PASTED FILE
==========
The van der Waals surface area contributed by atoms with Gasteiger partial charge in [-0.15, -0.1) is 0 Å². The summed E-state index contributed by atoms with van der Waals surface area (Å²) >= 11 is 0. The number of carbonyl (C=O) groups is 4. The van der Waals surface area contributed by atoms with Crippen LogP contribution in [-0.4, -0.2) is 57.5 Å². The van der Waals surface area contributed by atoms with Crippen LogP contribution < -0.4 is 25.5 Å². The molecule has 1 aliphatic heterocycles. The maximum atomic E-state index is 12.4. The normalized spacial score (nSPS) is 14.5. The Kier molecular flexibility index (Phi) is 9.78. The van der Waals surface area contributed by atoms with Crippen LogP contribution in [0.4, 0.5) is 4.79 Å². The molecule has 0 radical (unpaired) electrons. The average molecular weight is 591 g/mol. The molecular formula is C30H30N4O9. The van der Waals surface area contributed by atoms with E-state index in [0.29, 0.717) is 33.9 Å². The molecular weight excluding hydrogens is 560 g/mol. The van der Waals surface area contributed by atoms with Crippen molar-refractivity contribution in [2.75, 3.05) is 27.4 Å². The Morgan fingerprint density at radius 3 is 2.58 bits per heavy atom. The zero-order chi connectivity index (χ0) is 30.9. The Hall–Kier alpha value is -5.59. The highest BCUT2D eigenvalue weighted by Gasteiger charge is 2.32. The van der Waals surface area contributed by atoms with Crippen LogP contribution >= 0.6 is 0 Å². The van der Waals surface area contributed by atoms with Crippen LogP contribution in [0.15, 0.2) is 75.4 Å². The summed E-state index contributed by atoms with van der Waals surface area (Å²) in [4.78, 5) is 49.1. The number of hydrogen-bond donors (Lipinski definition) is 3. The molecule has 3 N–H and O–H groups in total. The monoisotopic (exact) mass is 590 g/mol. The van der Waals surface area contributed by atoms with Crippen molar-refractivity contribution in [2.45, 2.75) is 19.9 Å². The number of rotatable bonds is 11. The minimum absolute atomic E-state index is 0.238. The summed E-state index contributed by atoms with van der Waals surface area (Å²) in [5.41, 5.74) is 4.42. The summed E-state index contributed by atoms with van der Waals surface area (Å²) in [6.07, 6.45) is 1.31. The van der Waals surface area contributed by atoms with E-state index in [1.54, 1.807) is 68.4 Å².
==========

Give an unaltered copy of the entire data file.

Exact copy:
The van der Waals surface area contributed by atoms with Gasteiger partial charge in [-0.15, -0.1) is 0 Å². The summed E-state index contributed by atoms with van der Waals surface area (Å²) >= 11 is 0. The number of carbonyl (C=O) groups is 4. The van der Waals surface area contributed by atoms with Crippen LogP contribution in [-0.4, -0.2) is 57.5 Å². The van der Waals surface area contributed by atoms with Crippen LogP contribution < -0.4 is 25.5 Å². The molecule has 1 aliphatic heterocycles. The maximum atomic E-state index is 12.4. The normalized spacial score (nSPS) is 14.5. The Kier molecular flexibility index (Phi) is 9.78. The van der Waals surface area contributed by atoms with Crippen LogP contribution in [0.4, 0.5) is 4.79 Å². The molecule has 0 radical (unpaired) electrons. The average molecular weight is 591 g/mol. The molecular formula is C30H30N4O9. The van der Waals surface area contributed by atoms with E-state index in [0.29, 0.717) is 33.9 Å². The molecular weight excluding hydrogens is 560 g/mol. The van der Waals surface area contributed by atoms with Crippen molar-refractivity contribution in [2.75, 3.05) is 27.4 Å². The Morgan fingerprint density at radius 3 is 2.58 bits per heavy atom. The zero-order chi connectivity index (χ0) is 30.9. The Hall–Kier alpha value is -5.59. The highest BCUT2D eigenvalue weighted by Gasteiger charge is 2.32. The van der Waals surface area contributed by atoms with Crippen LogP contribution >= 0.6 is 0 Å². The van der Waals surface area contributed by atoms with Crippen LogP contribution in [0.15, 0.2) is 75.4 Å². The summed E-state index contributed by atoms with van der Waals surface area (Å²) in [4.78, 5) is 49.1. The number of hydrogen-bond donors (Lipinski definition) is 3. The molecule has 3 N–H and O–H groups in total. The monoisotopic (exact) mass is 590 g/mol. The van der Waals surface area contributed by atoms with Crippen molar-refractivity contribution in [2.45, 2.75) is 19.9 Å². The number of rotatable bonds is 11. The minimum absolute atomic E-state index is 0.238. The summed E-state index contributed by atoms with van der Waals surface area (Å²) in [5.41, 5.74) is 4.42. The summed E-state index contributed by atoms with van der Waals surface area (Å²) in [6.07, 6.45) is 1.31. The van der Waals surface area contributed by atoms with E-state index in [1.54, 1.807) is 68.4 Å².